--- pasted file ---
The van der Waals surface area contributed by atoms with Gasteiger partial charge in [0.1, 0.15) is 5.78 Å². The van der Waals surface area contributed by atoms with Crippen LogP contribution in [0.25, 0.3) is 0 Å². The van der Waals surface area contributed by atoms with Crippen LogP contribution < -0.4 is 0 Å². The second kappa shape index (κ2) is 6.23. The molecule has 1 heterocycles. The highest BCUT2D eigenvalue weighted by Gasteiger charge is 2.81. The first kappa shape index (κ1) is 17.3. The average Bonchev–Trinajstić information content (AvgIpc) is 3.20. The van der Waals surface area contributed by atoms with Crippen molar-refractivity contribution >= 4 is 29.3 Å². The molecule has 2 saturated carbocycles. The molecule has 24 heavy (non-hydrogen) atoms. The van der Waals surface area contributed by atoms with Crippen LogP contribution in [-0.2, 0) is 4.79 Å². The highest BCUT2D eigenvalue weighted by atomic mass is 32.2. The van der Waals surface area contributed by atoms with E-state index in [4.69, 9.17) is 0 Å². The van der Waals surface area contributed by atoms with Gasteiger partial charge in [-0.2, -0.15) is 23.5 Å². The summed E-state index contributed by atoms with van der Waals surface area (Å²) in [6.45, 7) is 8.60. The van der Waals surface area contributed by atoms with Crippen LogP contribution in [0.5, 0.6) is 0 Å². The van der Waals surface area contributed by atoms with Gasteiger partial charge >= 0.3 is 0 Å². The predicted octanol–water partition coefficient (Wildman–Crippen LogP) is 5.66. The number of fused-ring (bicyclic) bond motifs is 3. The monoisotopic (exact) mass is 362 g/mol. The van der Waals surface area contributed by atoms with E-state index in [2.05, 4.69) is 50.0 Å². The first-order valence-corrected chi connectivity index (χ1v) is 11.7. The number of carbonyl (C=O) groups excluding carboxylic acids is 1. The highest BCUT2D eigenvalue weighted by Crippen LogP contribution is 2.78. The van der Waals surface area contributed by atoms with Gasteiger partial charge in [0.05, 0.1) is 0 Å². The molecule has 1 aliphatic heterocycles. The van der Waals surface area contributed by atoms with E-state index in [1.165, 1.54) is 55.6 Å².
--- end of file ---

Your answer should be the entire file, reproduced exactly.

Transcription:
The van der Waals surface area contributed by atoms with Gasteiger partial charge in [0.1, 0.15) is 5.78 Å². The van der Waals surface area contributed by atoms with Crippen LogP contribution in [0.25, 0.3) is 0 Å². The van der Waals surface area contributed by atoms with Crippen LogP contribution < -0.4 is 0 Å². The second kappa shape index (κ2) is 6.23. The molecule has 1 heterocycles. The highest BCUT2D eigenvalue weighted by Gasteiger charge is 2.81. The first kappa shape index (κ1) is 17.3. The average Bonchev–Trinajstić information content (AvgIpc) is 3.20. The van der Waals surface area contributed by atoms with Crippen molar-refractivity contribution >= 4 is 29.3 Å². The molecule has 2 saturated carbocycles. The molecule has 24 heavy (non-hydrogen) atoms. The van der Waals surface area contributed by atoms with Crippen LogP contribution in [-0.2, 0) is 4.79 Å². The highest BCUT2D eigenvalue weighted by atomic mass is 32.2. The van der Waals surface area contributed by atoms with E-state index in [4.69, 9.17) is 0 Å². The van der Waals surface area contributed by atoms with Gasteiger partial charge in [-0.2, -0.15) is 23.5 Å². The summed E-state index contributed by atoms with van der Waals surface area (Å²) in [6.45, 7) is 8.60. The van der Waals surface area contributed by atoms with Crippen LogP contribution in [0.5, 0.6) is 0 Å². The van der Waals surface area contributed by atoms with Gasteiger partial charge >= 0.3 is 0 Å². The predicted octanol–water partition coefficient (Wildman–Crippen LogP) is 5.66. The number of fused-ring (bicyclic) bond motifs is 3. The monoisotopic (exact) mass is 362 g/mol. The van der Waals surface area contributed by atoms with E-state index in [2.05, 4.69) is 50.0 Å². The first-order valence-corrected chi connectivity index (χ1v) is 11.7. The number of carbonyl (C=O) groups excluding carboxylic acids is 1. The highest BCUT2D eigenvalue weighted by Crippen LogP contribution is 2.78. The van der Waals surface area contributed by atoms with Gasteiger partial charge in [0.05, 0.1) is 0 Å². The molecule has 1 aliphatic heterocycles. The van der Waals surface area contributed by atoms with E-state index in [1.165, 1.54) is 55.6 Å².